Takeaways from the November 11 virtual town hall

November 16, 2020

University leaders shared their thoughts on how things are going this semester, the state of the budget, and what we can expect in 2021.

It feels strange to say it, but the end of the Fall 2020 semester is within sight. All in-person classes are pivoting to virtual instruction on Nov. 18, beginning the final phase of the semester which officially concludes on Dec. 22. Of course, it’s been anything but typical, so last week, university leadership took time to field questions from faculty and staff, share their thoughts about how things are going, and look ahead to 2021. We’ve summarized some of the main takeaways from their Nov. 11 town hall below, in case you missed it. You can also watch the full event, which runs about an hour.

A dangerous next phase of the pandemic is looming

One of the first things Chancellor Grasso shared was a conversation he recently had with Governor Whitmer and the leaders of all the universities in Michigan about the near-term outlook for the pandemic. It’s not great news. “One of the things that was pretty frightening to hear is [the state] is thinking ... we’re about four to six weeks away from a major crisis,” Grasso said. “We have about 20 percent of the ICU beds in the state filled. Fifty percent of the cases are occurring outside of southeastern Michigan, so it’s spread well beyond where it originally started. Our positivity rate is over 10 percent, which has climbed very dramatically since the summer, when it was around 3 percent. And the flu season hasn’t even really hit yet. So we’re bracing for some tough times.” That’s a good reminder to be even more diligent about mask wearing and social distancing — and to make alternative holiday plans for the upcoming Thanksgiving break, since health officials are now warning people to avoid spending time indoors with people outside their household group. On that front, the university is encouraging students who live at The Union, Fairlane Meadows and Fairlane Woods to take advantage of free testing if they plan to head home for the holidays or finish out the remainder of the semester from home.

All things considered, things are going well this semester

Even amidst all the uncertainty, there are many signs that the preparations we made for the fall semester are paying off. First and foremost, COVID-19 cases related to university activities remain very, very low. On the academic side, a recent survey of 343 students revealed that a majority are generally satisfied with how the semester is going. It was a big question mark how well students would respond to more asynchronous classes and recorded faculty lectures. But the survey found about two-thirds of students were “generally satisfied” or “very satisfied” with that format. In addition, three-quarters of students said the university was doing a good job communicating details about its COVID response. Another piece of good news: Chancellor Grasso says the 3 percent decline in university revenue is exactly what they predicted and planned for. Going forward, there are still some uncertainties, most notably winter semester enrollment, the upcoming state appropriation, and unexpected costs related to the pandemic. But university leaders are cautiously optimistic about the budget.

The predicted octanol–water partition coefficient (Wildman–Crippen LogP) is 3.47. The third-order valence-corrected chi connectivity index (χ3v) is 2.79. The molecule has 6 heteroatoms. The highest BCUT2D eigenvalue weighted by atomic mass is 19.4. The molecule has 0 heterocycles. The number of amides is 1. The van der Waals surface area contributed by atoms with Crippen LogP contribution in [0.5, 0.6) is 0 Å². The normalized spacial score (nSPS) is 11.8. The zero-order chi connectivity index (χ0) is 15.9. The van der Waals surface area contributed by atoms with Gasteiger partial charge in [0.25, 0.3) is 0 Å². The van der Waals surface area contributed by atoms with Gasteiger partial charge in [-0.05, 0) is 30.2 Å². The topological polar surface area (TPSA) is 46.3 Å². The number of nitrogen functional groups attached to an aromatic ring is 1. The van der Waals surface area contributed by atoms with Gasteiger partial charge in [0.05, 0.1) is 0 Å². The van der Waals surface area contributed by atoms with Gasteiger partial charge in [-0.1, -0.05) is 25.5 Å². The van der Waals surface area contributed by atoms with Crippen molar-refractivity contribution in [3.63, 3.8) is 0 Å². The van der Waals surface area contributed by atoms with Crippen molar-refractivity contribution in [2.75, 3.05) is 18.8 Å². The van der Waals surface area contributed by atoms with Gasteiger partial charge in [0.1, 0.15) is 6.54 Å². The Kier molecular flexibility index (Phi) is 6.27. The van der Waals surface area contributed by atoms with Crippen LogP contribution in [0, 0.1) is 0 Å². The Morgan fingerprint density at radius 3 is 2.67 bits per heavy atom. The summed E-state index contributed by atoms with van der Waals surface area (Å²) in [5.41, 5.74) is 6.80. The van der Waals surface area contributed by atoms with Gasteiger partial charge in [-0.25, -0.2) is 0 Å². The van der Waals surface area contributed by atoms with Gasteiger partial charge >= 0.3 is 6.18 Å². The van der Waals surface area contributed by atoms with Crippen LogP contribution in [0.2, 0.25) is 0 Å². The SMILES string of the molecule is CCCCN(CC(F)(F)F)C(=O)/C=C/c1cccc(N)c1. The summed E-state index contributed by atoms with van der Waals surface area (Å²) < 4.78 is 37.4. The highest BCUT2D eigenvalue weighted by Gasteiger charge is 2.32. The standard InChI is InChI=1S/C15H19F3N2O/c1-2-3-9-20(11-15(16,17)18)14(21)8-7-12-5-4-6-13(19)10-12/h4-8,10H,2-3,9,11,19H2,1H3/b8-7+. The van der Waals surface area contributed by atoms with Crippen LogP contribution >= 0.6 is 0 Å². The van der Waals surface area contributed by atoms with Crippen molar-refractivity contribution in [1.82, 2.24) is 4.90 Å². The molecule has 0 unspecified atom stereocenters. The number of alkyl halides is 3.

There’s renewed momentum for the strategic plan

Back in February, one of the university’s topline initiatives was putting the finishing touches on its new strategic plan. Work on that plan has continued since, and in the coming months, you can expect the ideas that grew out of that universitywide effort to jump back into the spotlight. In fact, the Chancellor recently released a concise, easy-to-read summary of the plan. It’s a great reminder of all the work, collaboration and input that came from the campus community and the guiding principles that will shape university decision making going forward.

A diversity, equity and inclusion plan is due out in early 2021

One of the key pillars in that strategic plan is promoting diversity, equity and inclusion at the university, and some of that work is already underway. A Diversity, Equity and Inclusion Working Group is now guiding a process that will culminate in recommendations for an “integrated plan that will touch each of our university initiatives and culture.” In September and October, the group held several listening sessions and met with campus groups. In November, they’re focusing their efforts on conversations with students and alumni. And in December, the group will begin sharing its initial set of recommendations with the Chancellor and Provost, with final recommendations due in February.

So what’s the plan for next year?

You guessed it: A lot depends on the state of the pandemic. In the near-term, new state restrictions mean that all in-person classes will switch to virtual instruction on Nov. 18, two days before our planned pivot. And the Winter 2021 semester will kick-off remotely, with a limited number of courses switching to in-person in March if the pandemic allows. As for the Summer and Fall 2021, it’s still too early to tell. But the Provost says leaders are now developing a general plan that allows us to adjust to “whatever the pandemic is going to be throwing at us in the spring.” That means the density of people on campus could go up if the situation is improving, or it could remain similar to our current approach if we’re not out of the woods. In the meantime, the Provost says don’t forget to pace yourself and get some rest. “I fully realize that folks are tired, and I know we can stay the course … But Human Resources, the Care and Equity Task Force, and many other people are concerned that folks aren’t taking time off. So if you need a day, take a day.”

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